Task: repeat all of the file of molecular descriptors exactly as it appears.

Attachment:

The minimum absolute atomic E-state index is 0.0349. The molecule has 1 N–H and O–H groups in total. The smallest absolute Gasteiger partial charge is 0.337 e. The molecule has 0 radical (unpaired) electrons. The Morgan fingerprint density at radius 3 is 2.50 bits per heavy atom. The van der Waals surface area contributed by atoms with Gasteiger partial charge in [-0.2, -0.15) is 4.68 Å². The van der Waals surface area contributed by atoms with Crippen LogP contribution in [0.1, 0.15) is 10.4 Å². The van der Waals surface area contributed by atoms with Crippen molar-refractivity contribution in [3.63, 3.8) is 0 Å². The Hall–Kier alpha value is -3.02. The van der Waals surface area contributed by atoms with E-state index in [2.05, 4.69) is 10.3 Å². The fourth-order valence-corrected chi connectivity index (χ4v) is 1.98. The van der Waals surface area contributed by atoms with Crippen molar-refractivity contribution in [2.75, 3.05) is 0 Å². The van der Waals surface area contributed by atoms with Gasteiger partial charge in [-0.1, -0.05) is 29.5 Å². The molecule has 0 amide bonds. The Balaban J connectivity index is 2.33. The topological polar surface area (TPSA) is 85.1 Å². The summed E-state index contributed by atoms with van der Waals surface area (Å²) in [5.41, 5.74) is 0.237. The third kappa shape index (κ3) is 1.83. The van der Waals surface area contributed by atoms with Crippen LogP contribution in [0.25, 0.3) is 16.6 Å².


The minimum absolute atomic E-state index is 0.0349. The molecule has 1 N–H and O–H groups in total. The smallest absolute Gasteiger partial charge is 0.337 e. The molecule has 0 radical (unpaired) electrons. The Morgan fingerprint density at radius 3 is 2.50 bits per heavy atom. The van der Waals surface area contributed by atoms with Gasteiger partial charge in [-0.2, -0.15) is 4.68 Å². The van der Waals surface area contributed by atoms with Crippen LogP contribution in [0.1, 0.15) is 10.4 Å². The van der Waals surface area contributed by atoms with Crippen molar-refractivity contribution in [3.63, 3.8) is 0 Å². The Hall–Kier alpha value is -3.02. The van der Waals surface area contributed by atoms with E-state index in [2.05, 4.69) is 10.3 Å². The fourth-order valence-corrected chi connectivity index (χ4v) is 1.98. The van der Waals surface area contributed by atoms with Crippen molar-refractivity contribution in [2.75, 3.05) is 0 Å². The van der Waals surface area contributed by atoms with Gasteiger partial charge in [-0.1, -0.05) is 29.5 Å². The molecule has 0 amide bonds. The Balaban J connectivity index is 2.33. The topological polar surface area (TPSA) is 85.1 Å². The summed E-state index contributed by atoms with van der Waals surface area (Å²) in [5.41, 5.74) is 0.237. The third kappa shape index (κ3) is 1.83. The van der Waals surface area contributed by atoms with Crippen LogP contribution in [0.25, 0.3) is 16.6 Å².